The set's resolution is an HD Ready 1,366 x 768, and its claimed contrast ratio - for what it's worth - is 1,000:1. Given how low this looks versus the contrast figures of 30,000:1 or more now rife in the LCD world, I suspect (hope!) that it represents the screen's native measurement, rather than being calculated with the TV's dynamic backlight feature switched on. All of which really just goes to show how you should never rely on a manufacturer's quoted contrast ratio anyway. So let's move swiftly on to the main business of the day: the LCD32-209's AV performance.
Picture-wise, it's probably best summed up as surprisingly good in some areas, but pretty darned ropey in others.
Let's get the bad news out of the way first. Starting with the screen's fairly dismal motion handling. The amount of smearing and resolution loss on show whenever anything moves across or up and down the screen really is excessive, constantly distracting you from what you're watching. What's more, this sorry state of affairs applies to HD as well as standard definition material, as amply proved by watching merely a few minutes of the latest England/West Indies test match in HD on Sky. As Freddie Flintoff prowls back to his bowling mark, every feature of his face leaves a smeary trail behind as it bounces up and down in time with his strides. And fast camera pans following the ball get so mushy it's actually hard to see what's going on at all.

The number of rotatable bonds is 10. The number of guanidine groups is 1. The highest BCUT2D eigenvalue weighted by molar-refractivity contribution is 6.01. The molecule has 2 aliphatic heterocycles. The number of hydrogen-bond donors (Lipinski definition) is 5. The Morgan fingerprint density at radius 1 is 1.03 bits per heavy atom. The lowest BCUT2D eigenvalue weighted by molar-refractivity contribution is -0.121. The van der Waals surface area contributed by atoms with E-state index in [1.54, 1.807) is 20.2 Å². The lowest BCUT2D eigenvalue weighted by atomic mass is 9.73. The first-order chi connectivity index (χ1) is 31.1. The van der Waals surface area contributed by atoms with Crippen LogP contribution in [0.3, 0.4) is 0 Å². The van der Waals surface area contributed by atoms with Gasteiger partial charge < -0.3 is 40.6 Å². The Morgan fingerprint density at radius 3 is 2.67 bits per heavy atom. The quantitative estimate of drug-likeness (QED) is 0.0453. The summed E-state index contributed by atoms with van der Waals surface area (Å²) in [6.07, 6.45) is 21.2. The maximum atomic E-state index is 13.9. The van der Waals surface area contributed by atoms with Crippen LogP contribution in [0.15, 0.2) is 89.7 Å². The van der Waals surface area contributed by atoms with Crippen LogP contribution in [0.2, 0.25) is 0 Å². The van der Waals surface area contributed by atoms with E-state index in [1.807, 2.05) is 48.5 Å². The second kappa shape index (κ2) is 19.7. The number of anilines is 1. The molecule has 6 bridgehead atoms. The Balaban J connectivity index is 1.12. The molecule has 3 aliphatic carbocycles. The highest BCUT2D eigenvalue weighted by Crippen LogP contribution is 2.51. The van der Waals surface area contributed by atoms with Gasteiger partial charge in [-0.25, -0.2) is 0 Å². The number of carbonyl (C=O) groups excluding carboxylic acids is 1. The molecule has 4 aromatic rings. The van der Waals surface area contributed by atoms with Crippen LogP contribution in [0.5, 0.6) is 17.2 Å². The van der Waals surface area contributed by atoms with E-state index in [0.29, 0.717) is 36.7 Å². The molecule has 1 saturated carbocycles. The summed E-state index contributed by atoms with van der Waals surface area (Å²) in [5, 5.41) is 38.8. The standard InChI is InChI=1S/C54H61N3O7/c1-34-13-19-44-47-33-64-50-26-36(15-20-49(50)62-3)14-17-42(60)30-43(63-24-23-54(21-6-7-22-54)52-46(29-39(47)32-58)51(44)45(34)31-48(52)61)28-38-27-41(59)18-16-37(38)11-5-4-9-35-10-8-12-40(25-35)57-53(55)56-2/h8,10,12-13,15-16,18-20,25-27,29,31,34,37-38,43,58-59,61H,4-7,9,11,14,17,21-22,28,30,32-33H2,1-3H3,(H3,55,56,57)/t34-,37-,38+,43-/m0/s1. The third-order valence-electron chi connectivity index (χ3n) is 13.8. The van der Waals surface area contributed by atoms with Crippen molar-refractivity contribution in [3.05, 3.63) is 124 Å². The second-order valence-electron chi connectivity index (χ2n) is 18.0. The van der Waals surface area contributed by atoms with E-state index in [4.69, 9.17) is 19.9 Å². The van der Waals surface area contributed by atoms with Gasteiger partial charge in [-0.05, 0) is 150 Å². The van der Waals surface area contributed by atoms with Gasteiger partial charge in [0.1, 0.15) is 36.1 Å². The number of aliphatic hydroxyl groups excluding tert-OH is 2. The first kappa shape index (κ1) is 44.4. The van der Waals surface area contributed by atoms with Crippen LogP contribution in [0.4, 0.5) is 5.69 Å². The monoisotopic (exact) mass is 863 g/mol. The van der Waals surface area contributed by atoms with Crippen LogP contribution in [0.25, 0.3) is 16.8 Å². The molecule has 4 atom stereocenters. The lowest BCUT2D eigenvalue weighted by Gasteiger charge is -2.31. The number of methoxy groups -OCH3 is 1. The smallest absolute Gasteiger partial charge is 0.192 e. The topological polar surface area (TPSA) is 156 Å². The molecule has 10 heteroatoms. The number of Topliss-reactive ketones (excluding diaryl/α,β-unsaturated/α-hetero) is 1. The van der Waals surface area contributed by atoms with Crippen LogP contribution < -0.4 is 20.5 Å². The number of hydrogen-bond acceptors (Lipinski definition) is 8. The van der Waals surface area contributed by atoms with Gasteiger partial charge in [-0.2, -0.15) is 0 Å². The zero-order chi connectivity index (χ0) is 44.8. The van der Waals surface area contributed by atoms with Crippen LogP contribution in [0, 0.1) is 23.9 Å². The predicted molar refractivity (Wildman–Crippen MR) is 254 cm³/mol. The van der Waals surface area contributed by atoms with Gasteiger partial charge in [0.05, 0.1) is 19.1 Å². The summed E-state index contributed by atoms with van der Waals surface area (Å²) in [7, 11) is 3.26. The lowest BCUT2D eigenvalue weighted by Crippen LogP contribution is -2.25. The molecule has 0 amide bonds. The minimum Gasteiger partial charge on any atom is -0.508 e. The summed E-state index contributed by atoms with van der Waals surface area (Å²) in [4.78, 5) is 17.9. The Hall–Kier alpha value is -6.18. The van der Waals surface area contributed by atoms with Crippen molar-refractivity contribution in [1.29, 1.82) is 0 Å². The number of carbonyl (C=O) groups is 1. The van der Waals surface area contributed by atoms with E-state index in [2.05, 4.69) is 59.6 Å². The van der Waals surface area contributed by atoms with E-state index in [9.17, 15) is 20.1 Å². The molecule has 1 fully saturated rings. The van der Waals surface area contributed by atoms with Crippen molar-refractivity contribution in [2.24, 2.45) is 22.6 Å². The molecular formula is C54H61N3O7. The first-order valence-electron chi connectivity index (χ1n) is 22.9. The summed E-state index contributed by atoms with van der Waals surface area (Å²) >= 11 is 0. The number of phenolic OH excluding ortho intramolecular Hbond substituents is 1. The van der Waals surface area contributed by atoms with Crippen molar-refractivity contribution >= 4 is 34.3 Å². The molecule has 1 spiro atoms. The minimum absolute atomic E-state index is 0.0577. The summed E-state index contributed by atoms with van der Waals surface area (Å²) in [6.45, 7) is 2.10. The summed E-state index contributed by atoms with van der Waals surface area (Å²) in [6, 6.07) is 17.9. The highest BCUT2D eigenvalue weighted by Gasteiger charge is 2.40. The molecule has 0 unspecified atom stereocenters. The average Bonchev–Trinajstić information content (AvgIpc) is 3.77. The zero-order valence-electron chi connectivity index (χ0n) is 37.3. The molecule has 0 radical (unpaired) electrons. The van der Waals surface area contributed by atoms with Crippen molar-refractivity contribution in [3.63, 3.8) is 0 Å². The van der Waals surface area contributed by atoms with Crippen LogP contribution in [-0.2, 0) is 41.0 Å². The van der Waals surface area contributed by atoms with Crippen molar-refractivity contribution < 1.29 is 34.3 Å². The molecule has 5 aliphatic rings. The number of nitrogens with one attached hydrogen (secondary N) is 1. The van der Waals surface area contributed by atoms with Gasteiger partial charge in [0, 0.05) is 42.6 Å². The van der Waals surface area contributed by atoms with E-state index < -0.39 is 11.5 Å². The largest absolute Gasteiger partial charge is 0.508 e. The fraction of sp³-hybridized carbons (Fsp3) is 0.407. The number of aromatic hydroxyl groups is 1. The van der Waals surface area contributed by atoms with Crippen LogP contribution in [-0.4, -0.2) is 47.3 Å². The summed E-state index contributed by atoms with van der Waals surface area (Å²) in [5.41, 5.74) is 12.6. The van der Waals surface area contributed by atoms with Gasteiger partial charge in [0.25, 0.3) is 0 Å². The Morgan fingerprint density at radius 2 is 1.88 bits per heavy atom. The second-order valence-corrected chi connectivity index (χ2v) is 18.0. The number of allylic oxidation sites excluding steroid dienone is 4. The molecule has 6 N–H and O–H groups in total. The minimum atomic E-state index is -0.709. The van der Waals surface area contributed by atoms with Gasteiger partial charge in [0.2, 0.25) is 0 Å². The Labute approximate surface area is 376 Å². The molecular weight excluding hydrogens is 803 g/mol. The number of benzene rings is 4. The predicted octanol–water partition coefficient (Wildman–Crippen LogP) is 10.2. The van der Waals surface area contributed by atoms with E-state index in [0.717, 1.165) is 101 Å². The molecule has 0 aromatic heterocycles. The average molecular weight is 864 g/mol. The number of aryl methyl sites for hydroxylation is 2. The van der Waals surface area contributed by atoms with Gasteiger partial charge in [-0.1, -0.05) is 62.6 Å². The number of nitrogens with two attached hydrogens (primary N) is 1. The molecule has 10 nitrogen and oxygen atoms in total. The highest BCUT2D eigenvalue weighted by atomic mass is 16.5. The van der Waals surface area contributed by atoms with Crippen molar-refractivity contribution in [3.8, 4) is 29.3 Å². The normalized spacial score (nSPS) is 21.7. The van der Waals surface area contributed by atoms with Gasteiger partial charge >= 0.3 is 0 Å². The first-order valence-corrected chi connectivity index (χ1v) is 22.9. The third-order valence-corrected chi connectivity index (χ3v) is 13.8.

My other main problem with the LCD32-209's pictures is their colour tone with standard definition. Skin tones in particular tend to look quite strange all too often - either pasty or too pink. And other fairly neutral colours tend to look slightly muted, too. It's only with really rich standard def stuff, such as Sky News graphics, that the LCD32-209 delivers much of a colour punch.
My last issue with the LCD32-209 concerns its noise handling. For both standard and high definition sources tend to look rather ‘alive' with grain and/or MPEG blocking noise, even using the noise reduction system on the only setting we'd ever contemplate (low).